(2) Drawing attention to the Cynic tradition was principally the work of Hengel and Theissen who noted its analogy to elements of the Jesus tradition (not the least of which is the mission discourse in Mark 6). But they did not take in the direction of Mack, Vaage, Seeley, Crossan, Downing, Cameron, Price which is exactly why Theissen called the Jesus Seminar's Jesus the "Californian Jesus".
(3) The Q hypothesis has been related very closely to a high level of Hellenisation in Galilee as Chris himself notes. Here I commend the work of J.L. Reed who has pointed out that the Q tradition seems to know of some contact between Jesus and an urban environment, but with M.A. Chancey we have to keep in mind that Galilee was only in its infancy of hellenization in the first century.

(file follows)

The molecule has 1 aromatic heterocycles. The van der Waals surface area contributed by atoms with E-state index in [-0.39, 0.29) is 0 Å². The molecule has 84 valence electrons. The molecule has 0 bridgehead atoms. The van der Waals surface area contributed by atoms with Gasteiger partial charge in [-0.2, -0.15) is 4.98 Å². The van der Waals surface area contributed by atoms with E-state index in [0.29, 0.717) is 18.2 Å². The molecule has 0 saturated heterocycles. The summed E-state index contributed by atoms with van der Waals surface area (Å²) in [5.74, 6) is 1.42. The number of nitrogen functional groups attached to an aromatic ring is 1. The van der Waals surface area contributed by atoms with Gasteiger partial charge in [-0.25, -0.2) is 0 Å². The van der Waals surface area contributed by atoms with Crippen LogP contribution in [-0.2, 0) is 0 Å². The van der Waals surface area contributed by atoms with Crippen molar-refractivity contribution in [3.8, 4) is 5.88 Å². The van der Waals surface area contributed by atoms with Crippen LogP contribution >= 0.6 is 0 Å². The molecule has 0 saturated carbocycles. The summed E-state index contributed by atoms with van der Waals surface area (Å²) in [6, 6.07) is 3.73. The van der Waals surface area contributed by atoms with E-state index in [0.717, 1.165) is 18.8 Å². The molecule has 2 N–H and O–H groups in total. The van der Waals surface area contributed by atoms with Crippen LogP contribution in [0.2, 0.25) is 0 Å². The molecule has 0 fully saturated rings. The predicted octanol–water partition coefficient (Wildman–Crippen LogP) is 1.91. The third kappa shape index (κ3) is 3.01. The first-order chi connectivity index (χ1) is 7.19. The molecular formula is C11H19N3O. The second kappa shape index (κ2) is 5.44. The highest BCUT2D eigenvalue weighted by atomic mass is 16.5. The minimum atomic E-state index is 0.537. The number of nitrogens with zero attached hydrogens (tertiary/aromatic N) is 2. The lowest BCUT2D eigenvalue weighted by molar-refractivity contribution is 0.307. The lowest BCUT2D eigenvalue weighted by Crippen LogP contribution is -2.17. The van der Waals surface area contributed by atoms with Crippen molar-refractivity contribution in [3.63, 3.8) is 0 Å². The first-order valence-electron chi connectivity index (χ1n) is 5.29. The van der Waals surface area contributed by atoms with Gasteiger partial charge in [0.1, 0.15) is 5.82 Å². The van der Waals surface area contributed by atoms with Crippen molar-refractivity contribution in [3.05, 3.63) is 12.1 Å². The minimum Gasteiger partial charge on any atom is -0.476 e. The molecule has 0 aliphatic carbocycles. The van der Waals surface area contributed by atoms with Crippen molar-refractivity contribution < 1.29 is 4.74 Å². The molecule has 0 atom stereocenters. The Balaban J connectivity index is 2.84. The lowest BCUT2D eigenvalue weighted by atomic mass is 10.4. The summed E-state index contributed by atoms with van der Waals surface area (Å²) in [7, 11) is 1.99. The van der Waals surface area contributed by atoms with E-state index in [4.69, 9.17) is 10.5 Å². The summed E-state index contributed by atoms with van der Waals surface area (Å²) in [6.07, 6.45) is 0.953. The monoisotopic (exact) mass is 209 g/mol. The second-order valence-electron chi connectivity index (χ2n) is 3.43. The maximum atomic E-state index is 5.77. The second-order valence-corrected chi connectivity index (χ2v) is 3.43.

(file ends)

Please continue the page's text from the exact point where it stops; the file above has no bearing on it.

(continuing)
(4) I also like the short comment of H.C. Kee: "Jesus’ wisdom does not consist of pious, timeless aphorisms on an allegedly Cynic model, as a contingent of New Testament scholars have tried to show. The true analogue between Jesus and the Stoic-Cynic tradition is rather what might be called an eschatological-ethical theme: the gods will reward and sustain the king who honors virtue, who is humane, and who is characterized by prudence (phronesis), temperance (sophrosune), justice (dikaiosune), and courage (andreia)." (H.C. Kee, The Beginnings of Christianity, 459).